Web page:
"MTV’s ‘Underemployed’ And The Impact Of The Recession"
I’m charmed by MTV’s Underemployed, a quirky little drama that debuted last night with an extremely smart premise. It follows a group of soon-to-be college graduates with high ambitions: as Glover (Sarah Habel) says the night before school ends, “We have to get together and celebrate our complete world domination!” But because of the vagaries of the economy, the rise of unpaid internships, and some of their own realistically bad decisions, find themselves adrift after they leave school. It’s a charming, even sexy show at times, but it’s also an example of a slightly strange trend: a show that’s absolutely about the recession, but that has a hard time naming social conditions for what they are.
A logical reason that Sofia (a very strong Michelle Ang), a gifted writer, would be working in a donut shop where customers yell things at her like “What do you mean you’re out of maple bacon bars, you little bitch? Having maple bacon bars is your job!” rather than interning at a magazine is the economy and the contraction of the publishing industry. But Underemployed sets up Sofia in a beautifully twee apartment (the characters all seem possessed of great real estate) and treats her unemployment as a symptom of a larger confusion about what she actually wants to be doing with her life, her writing an extension of inner confusion. It does better with a plot about Sofia’s sexuality: her friends tease her about having survived college a virgin, but when she’s asked out on a date by an attractive African-American lawyer who is the boss of one of her college friends, the show doesn’t have to state out loud why she didn’t have sex with a man somewhere along the way. The expression of joyful surprise on Sofia’s face when she has her first orgasm feels wonderfully sweet and revelatory, especially in a television environment that seems to believe that there’s a direct relationship between raunch and insight.
Then, there’s Glover, whose sex life and job struggles are also intimately related. After she asks her boss if, after a year of unpaid internships, she can finally be paid, Glover’s handsome boss asks her to lunch, and they end up sleeping together. But when it turns out that the boss has a girlfriend and no intention of doing right by Glover, who ends up blackmailing him into a reasonable salary and a parking space. It might have been nice for her to mention, as interns are arguing in courtrooms over the country, that even if he hadn’t slept with her, unpaid internships that involve substantial work rather than educational experiences may well be illegal. And it would have been even better if Underemployed hadn’t set him up to be a potential love interest in the future, doing the right thing personally and dumping his girlfriend after he was forced to do the right thing professionally and pay Glover.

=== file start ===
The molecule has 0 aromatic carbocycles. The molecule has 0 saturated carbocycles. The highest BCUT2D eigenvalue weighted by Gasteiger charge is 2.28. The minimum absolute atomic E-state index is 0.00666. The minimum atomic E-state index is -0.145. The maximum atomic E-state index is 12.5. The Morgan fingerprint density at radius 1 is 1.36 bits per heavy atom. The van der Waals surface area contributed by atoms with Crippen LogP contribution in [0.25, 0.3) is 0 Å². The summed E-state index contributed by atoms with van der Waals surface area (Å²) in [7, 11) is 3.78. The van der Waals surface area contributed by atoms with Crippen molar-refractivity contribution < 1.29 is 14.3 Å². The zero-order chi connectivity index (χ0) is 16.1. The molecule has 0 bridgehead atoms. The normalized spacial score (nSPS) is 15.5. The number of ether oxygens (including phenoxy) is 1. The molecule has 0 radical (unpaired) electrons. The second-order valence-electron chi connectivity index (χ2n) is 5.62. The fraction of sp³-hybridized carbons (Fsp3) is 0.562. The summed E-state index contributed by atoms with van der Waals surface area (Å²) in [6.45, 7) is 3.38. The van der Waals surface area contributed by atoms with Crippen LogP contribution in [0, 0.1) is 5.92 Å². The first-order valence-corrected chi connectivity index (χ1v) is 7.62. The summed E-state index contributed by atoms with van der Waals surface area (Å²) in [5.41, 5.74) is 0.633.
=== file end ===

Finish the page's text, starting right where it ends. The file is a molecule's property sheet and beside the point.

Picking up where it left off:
The character who talks most directly about the economy, and who—no coincidences—faces the truest, most difficult choices, is Lou (the appealing Jared Kusnitz). An aspiring activist, Lou finds himself canvassing on streetcorners rather than working for a campaign or a non-profit. His situation worsens when his college girlfriend Raviva (Inbar Lavi) turns up pregnant—they broke up at graduation, convincing themselves that “This is adults do,” but Raviva came out pregnant, explaining to Lou “I kept think I wasn’t going to have it, and then I kept keeping it.” Lou wants to do the right thing, but the prospect of it seems impossibly far away. “There’s nothing online that pays better than what I was doing,” he tells his roommate Miles (Diego Boneta, fractionally more interesting than he was in Rock of Ages). “It’s just more jobs that stuff. You know, I can’t call up Raviva and say ‘You want to live with me?’ I found this great place right below the poverty line.'” When he compromises, it’s to ask his dismissive, nasty father for a job, putting up with the man’s mockery of Lou’s environmental convictions and accepting a job in the mailroom that comes with health care and a chance to poke corporate drones about recycling. It’s a painful and realistic bit of settling, and even that doesn’t solve all their problems. “I don’t know how we’re ever going to pay for her college,” Lou tells Raviva, who reminds him, “I don’t know how we’re ever going to finish paying for ours.”
It’s nice to see a show recognize that the debt students are graduating with now will impact the rest of their lives. Hopefully, Underemployed will be smart enough to find that same drama in delayed starts to paid work, jobs without health insurance, and the stagnation of the career ladder. It has characters sweet, and smart, and intriguing enough to carry it off.